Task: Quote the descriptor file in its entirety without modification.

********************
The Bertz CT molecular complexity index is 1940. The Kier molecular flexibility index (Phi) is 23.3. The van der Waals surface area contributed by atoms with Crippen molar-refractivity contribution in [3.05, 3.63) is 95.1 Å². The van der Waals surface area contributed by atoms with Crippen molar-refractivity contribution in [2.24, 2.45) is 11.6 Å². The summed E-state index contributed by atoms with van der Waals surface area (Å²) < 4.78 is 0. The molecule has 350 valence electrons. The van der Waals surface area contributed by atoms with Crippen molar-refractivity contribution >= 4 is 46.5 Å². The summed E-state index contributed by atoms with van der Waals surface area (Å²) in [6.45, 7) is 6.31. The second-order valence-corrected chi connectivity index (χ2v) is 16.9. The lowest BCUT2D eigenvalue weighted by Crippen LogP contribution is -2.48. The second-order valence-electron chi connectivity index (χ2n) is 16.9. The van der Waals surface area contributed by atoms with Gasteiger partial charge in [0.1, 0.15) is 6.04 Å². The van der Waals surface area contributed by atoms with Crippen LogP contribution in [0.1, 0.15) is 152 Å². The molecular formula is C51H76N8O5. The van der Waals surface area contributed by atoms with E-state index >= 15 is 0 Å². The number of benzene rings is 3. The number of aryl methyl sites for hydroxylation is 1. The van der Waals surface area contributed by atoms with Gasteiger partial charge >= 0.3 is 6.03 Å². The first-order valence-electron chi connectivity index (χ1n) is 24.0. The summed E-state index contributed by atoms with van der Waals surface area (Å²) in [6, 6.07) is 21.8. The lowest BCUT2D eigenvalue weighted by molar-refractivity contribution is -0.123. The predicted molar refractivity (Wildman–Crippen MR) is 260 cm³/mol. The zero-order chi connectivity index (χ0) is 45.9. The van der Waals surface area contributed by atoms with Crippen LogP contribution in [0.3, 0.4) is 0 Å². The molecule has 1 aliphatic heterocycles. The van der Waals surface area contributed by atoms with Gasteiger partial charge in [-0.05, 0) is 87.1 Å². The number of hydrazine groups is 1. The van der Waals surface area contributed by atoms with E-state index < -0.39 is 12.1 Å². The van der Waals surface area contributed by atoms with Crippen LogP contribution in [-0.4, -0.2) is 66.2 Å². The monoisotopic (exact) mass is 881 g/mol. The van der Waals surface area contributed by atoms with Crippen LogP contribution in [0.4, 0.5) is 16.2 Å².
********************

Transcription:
The Bertz CT molecular complexity index is 1940. The Kier molecular flexibility index (Phi) is 23.3. The van der Waals surface area contributed by atoms with Crippen molar-refractivity contribution in [3.05, 3.63) is 95.1 Å². The van der Waals surface area contributed by atoms with Crippen molar-refractivity contribution in [2.24, 2.45) is 11.6 Å². The summed E-state index contributed by atoms with van der Waals surface area (Å²) < 4.78 is 0. The molecule has 350 valence electrons. The van der Waals surface area contributed by atoms with Crippen molar-refractivity contribution >= 4 is 46.5 Å². The summed E-state index contributed by atoms with van der Waals surface area (Å²) in [6.45, 7) is 6.31. The second-order valence-corrected chi connectivity index (χ2v) is 16.9. The lowest BCUT2D eigenvalue weighted by Crippen LogP contribution is -2.48. The second-order valence-electron chi connectivity index (χ2n) is 16.9. The van der Waals surface area contributed by atoms with Gasteiger partial charge in [0.1, 0.15) is 6.04 Å². The van der Waals surface area contributed by atoms with Crippen LogP contribution in [0.1, 0.15) is 152 Å². The molecular formula is C51H76N8O5. The van der Waals surface area contributed by atoms with E-state index >= 15 is 0 Å². The number of benzene rings is 3. The number of aryl methyl sites for hydroxylation is 1. The van der Waals surface area contributed by atoms with Gasteiger partial charge >= 0.3 is 6.03 Å². The first-order valence-electron chi connectivity index (χ1n) is 24.0. The summed E-state index contributed by atoms with van der Waals surface area (Å²) in [6, 6.07) is 21.8. The lowest BCUT2D eigenvalue weighted by molar-refractivity contribution is -0.123. The predicted molar refractivity (Wildman–Crippen MR) is 260 cm³/mol. The zero-order chi connectivity index (χ0) is 45.9. The van der Waals surface area contributed by atoms with Crippen LogP contribution in [0.3, 0.4) is 0 Å². The molecule has 1 aliphatic heterocycles. The van der Waals surface area contributed by atoms with Gasteiger partial charge in [-0.05, 0) is 87.1 Å². The number of hydrazine groups is 1. The van der Waals surface area contributed by atoms with E-state index < -0.39 is 12.1 Å². The van der Waals surface area contributed by atoms with Crippen LogP contribution in [-0.4, -0.2) is 66.2 Å². The monoisotopic (exact) mass is 881 g/mol. The van der Waals surface area contributed by atoms with Crippen LogP contribution in [0.4, 0.5) is 16.2 Å².